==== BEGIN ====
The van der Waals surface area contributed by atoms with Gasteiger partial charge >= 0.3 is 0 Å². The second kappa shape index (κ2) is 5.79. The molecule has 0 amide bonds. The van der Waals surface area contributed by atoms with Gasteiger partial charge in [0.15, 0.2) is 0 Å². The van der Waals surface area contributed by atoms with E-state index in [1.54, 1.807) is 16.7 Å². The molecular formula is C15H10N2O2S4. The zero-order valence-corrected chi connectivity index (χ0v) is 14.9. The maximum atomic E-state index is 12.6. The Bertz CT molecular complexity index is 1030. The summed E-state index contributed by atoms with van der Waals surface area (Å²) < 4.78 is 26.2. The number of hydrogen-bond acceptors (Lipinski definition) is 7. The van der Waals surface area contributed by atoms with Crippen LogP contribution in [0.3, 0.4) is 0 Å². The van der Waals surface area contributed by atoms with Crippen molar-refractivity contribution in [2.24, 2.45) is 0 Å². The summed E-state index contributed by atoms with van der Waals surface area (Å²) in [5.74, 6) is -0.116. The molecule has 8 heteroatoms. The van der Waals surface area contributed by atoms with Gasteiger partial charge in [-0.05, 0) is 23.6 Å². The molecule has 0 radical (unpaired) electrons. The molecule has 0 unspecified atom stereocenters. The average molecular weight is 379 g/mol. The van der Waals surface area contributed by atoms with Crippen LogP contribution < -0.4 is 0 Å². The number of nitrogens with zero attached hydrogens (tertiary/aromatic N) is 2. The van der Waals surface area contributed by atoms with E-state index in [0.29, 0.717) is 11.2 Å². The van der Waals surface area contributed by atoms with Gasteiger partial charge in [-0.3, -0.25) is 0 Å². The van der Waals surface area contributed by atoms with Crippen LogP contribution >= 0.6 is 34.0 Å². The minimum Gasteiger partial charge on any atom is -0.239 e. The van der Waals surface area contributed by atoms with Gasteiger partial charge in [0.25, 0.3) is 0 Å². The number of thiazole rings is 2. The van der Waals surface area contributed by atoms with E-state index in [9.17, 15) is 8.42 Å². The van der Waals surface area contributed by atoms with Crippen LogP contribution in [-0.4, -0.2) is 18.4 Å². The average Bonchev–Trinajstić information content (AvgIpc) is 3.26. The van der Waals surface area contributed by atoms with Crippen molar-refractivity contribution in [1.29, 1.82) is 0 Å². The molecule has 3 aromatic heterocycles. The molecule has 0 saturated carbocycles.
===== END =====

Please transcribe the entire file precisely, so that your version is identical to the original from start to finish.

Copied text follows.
The van der Waals surface area contributed by atoms with Gasteiger partial charge >= 0.3 is 0 Å². The second kappa shape index (κ2) is 5.79. The molecule has 0 amide bonds. The van der Waals surface area contributed by atoms with Gasteiger partial charge in [0.15, 0.2) is 0 Å². The van der Waals surface area contributed by atoms with E-state index in [1.54, 1.807) is 16.7 Å². The molecular formula is C15H10N2O2S4. The zero-order valence-corrected chi connectivity index (χ0v) is 14.9. The maximum atomic E-state index is 12.6. The Bertz CT molecular complexity index is 1030. The summed E-state index contributed by atoms with van der Waals surface area (Å²) < 4.78 is 26.2. The number of hydrogen-bond acceptors (Lipinski definition) is 7. The van der Waals surface area contributed by atoms with Crippen LogP contribution in [0.3, 0.4) is 0 Å². The van der Waals surface area contributed by atoms with Crippen molar-refractivity contribution in [2.24, 2.45) is 0 Å². The summed E-state index contributed by atoms with van der Waals surface area (Å²) in [5.74, 6) is -0.116. The molecule has 8 heteroatoms. The van der Waals surface area contributed by atoms with Gasteiger partial charge in [-0.05, 0) is 23.6 Å². The molecule has 0 radical (unpaired) electrons. The molecule has 0 unspecified atom stereocenters. The average molecular weight is 379 g/mol. The van der Waals surface area contributed by atoms with Crippen LogP contribution < -0.4 is 0 Å². The number of nitrogens with zero attached hydrogens (tertiary/aromatic N) is 2. The van der Waals surface area contributed by atoms with E-state index in [0.29, 0.717) is 11.2 Å². The van der Waals surface area contributed by atoms with Gasteiger partial charge in [-0.3, -0.25) is 0 Å². The van der Waals surface area contributed by atoms with Crippen LogP contribution >= 0.6 is 34.0 Å². The minimum Gasteiger partial charge on any atom is -0.239 e. The van der Waals surface area contributed by atoms with Gasteiger partial charge in [0.25, 0.3) is 0 Å². The number of thiazole rings is 2. The van der Waals surface area contributed by atoms with E-state index in [9.17, 15) is 8.42 Å². The van der Waals surface area contributed by atoms with Crippen LogP contribution in [-0.4, -0.2) is 18.4 Å². The average Bonchev–Trinajstić information content (AvgIpc) is 3.26. The van der Waals surface area contributed by atoms with Crippen molar-refractivity contribution in [1.29, 1.82) is 0 Å². The molecule has 3 aromatic heterocycles. The molecule has 0 saturated carbocycles.